scale = maxWidth / originalImage.Width;
                }

                //--Scale the Original Images dimensions
                newHeight = (int)(originalImage.Height * scale);
                newWidth = (int)(originalImage.Width * scale);

                using (var bitmap = new Bitmap(newWidth, newHeight))

                //--Create a new GDI+ drawing surfance based on the original Image. 
 //--This methid allows us to alter
                //--it where necessary, based on advice from here. //--http://nathanaeljones.com/163/20-image-resizing -pitfalls/
                using (var graphics = Graphics.FromImage(bitmap))
                {
                    var rectangle = new Rectangle(0, 0, newWidth, newHeight);

                    graphics.CompositingQuality = CompositingQuality.HighQuality;
                    graphics.SmoothingMode = SmoothingMode.HighQuality;
                    graphics.InterpolationMode =                     InterpolationMode.HighQualityBicubic;
                    graphics.PixelOffsetMode = PixelOffsetMode.HighQuality;
                    graphics.DrawImage(originalImage, rectangle);

                    //--The same image to a new ImageStream so we can //--convert this to a byte array.
                    bitmap.Save(imageStream, originalImage.RawFormat);

                }

                byte[] thumbnail = new byte[imageStream.Length];
                BinaryReader reader = new BinaryReader(imageStream);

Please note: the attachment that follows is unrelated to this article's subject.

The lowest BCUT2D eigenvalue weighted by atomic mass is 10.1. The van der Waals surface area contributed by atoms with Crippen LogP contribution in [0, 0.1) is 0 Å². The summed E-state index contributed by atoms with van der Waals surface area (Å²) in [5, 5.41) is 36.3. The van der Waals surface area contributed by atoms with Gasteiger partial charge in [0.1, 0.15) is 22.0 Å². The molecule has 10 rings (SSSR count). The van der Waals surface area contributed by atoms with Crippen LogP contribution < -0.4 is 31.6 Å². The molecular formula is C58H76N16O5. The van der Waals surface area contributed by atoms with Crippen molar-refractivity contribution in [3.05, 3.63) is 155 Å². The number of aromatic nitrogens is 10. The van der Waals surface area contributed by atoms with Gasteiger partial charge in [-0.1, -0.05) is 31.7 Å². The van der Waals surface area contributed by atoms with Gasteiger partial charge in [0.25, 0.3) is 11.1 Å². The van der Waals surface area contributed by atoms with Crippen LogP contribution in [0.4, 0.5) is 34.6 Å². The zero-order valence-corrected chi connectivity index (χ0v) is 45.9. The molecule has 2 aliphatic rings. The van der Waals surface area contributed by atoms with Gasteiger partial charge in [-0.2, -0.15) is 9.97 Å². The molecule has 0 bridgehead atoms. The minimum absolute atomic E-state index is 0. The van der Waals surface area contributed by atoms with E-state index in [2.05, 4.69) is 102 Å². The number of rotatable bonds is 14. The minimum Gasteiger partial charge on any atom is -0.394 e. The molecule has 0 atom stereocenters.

imageStream.Seek(0, SeekOrigin.Begin);

                //--Load the image binary.
                thumbnail = reader.ReadBytes((int)imageStream.Length);
                return thumbnail;

            }        

       }

.

Now in the future i will look to extend this further to encompass all of Nathanael’s advice. So that’s it! Took a lot of work getting there, not just coding the solution but understanding it which is key.

The last thing i did was add more properties to my ImageModel to save the Thumbnail data separately from the main Image, so we don’t have to convert it each and every time we want to load the Thumbnail instead of the main Image binary.

So my new ImageModel class is now:

    /// <summary> 
    /// This class represents the table for Images and it necessary columns
    /// </summary>
    public class ImageModel : IImageModel
    {
        [Key]
        public Guid UniqueId { get; set; }
        [Required]
        public Guid TableLink { get; set; }
        public String RecordStatus { get; set; }
        [Date]
        public DateTime RecordCreatedDate { get; set; }
        [Date]
        public DateTime RecordAmendedDate { get; set; }
        public Byte[] Source { get; set; }
        public Int32 FileSize { get; set; }
        public String FileName { get; set; }
        [FileExtensions("png|jpg|jpeg|gif")]
        public String FileExtension { get; set; }
        public String ContentType { get; set; }
        public Int32 Height { get; set; }
        public Int32 Width { get; set; }

        //-- New in Alpha Release 0.0.2
        public Byte[] ThumbnailSource { get; set; }
        public Int32 ThumbnailFileSize { get; set; }
        public String ThumbnailContentType { get; set; }
        public Int32 ThumbnailHeight { get; set; }
        public Int32 ThumbnailWidth { get; set; }

    }